We were never nomads; our land was patented to Thomas Jones in 1719, and here we are still, and here we will be in 100 years, unless the forces that pull and push this land intercede and leave this farm fallow; this soil unseeded.
The latest and largest battle at the Wilderness has ended; that bees’ nest of sabers and pistols; the buzz and whistle of savage stings all around our heads; arms flailing wildly with reins in one hand, a sword in the other; wild-eyed horses colliding in confused canter, and we now witness the aftermath. Wagons and walkers pass each day, all on their way to somewhere away from the Wilderness. Our once thick forests of pine have been burned again, leaving charred stumps and hordes of burning, shrieking skulls.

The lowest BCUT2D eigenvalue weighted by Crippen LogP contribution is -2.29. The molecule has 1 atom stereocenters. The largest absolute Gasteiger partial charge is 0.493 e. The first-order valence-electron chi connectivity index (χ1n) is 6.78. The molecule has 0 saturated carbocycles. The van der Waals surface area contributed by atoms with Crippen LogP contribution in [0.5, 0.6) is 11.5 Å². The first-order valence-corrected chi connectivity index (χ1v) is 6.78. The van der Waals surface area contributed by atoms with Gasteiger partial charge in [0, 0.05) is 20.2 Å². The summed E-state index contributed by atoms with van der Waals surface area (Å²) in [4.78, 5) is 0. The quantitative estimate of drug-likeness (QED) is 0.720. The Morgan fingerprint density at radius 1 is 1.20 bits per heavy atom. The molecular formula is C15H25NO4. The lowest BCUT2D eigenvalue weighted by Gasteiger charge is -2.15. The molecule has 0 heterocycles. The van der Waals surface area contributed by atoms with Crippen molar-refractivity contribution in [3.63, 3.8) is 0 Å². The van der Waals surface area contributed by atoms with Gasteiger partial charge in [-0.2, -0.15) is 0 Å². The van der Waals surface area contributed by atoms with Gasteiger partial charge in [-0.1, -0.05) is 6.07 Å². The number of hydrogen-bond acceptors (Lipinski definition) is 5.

But soon, they will be quiet, and soon, sprouts will lean against them for support, like seedlings in white ceramic pots, and once again, after this war to end wars is over, the pines will grow and the skulls shall house the field mouse and the cedar sapling; and still, we will be here. We will be here in 100 years, in 200 years, in the joy of small girls and boys running through the pines to the Wilderness Run. We were never nomads.